The proposal from the Commission to spend 500 billion Euro through the NGE, in addition to the Multi-annual Financial Framework, undoubtedly puts substantial resources on the table. There will clearly also be pressure on recipients to give priority to climate change initiatives, with a reference to the principle of ‘25% of the budget spent on climate investments’. However, how much of this will be the kind of short-term spending required to stimulate the economy now is not explained. There is reference to a ‘focus on creating jobs in construction, renovation and other labour-intensive industries’, certainly the right approach to bolstering employment. But it needs to be reinforced by a criterion of immediacy: small scale projects which generate income now have to be a first priority; and there should be caution about grand green infrastructure projects which take years to materialise.

The combination of the new MFF plans and the grants component of the NGE is around 10% of 2019 EU GDP. Add in the 540 billion Euro for loans to cushion the shock of the covid-19 economic crisis already agreed by the European Council and the further 250 billion Euro of loans announced in the NGE package and what the EU is proposing amounts to a very large fiscal stimulus. But the MFF is spread over seven years and it is not yet clear how quickly some of the NGE grants can be mobilised and over what period they will be spent.

Whether these plans come to fruition is open to doubt as they will face strong opposition from the ‘frugal four’ group of net creditors – Austria, Denmark, the Netherlands and Sweden. They published a ’non-paper’ in response to the Franco-German proposal which, while acknowledging the need for a rapid collective response, insists that the NGE must be in the form of loans, not grants. They also reiterated their well-known demand for a smaller MFF.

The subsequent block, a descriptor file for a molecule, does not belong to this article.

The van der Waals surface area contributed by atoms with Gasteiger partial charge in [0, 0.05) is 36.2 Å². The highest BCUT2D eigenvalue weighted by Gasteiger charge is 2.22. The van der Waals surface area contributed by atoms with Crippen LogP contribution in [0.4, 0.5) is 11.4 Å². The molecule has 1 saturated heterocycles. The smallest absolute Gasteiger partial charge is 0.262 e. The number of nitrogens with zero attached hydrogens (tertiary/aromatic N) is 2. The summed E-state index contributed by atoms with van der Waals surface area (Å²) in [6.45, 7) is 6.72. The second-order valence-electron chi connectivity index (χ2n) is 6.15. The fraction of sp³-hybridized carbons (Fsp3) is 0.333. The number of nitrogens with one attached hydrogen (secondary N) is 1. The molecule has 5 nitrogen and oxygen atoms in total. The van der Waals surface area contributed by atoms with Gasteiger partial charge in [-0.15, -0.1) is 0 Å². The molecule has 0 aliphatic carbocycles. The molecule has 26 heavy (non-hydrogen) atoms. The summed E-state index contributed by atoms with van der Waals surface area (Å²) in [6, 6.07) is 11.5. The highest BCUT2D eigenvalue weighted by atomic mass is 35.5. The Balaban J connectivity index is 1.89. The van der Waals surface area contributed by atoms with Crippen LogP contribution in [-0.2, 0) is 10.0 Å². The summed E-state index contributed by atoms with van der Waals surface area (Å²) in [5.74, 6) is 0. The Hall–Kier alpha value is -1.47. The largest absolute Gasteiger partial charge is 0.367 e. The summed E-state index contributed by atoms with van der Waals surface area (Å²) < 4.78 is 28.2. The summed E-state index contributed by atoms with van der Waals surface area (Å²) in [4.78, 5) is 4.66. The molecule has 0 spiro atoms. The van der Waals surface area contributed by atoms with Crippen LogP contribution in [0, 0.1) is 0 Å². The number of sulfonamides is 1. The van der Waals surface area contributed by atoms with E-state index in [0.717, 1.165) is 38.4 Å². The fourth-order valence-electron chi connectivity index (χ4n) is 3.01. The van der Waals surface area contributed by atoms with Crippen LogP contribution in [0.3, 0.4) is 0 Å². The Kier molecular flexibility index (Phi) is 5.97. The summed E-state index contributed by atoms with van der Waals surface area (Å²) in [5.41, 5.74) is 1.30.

The fact of German backing for the Commission plan is politically crucial and will leave the frugal four looking exposed and out-dated. However, the reactions of the Visegrad four will also be pivotal, especially that of Poland which has reservations about aspects of the green deal and objections to bringing ‘rule of law’ into the proposals. Other Eastern-European Member States will be uneasy about the expected bias towards richer Southern Member States in NGE spending.  

Nevertheless, two strong messages should be stressed. First, the EU needs effective action from Brussels to deal with the devastating economic consequences of the Covid-19 crisis. Second, soundly judged EU expenditure can achieve the ‘double dividend’ of contributing to resolving the economic crisis while also advancing green goals: they are not mutually exclusive.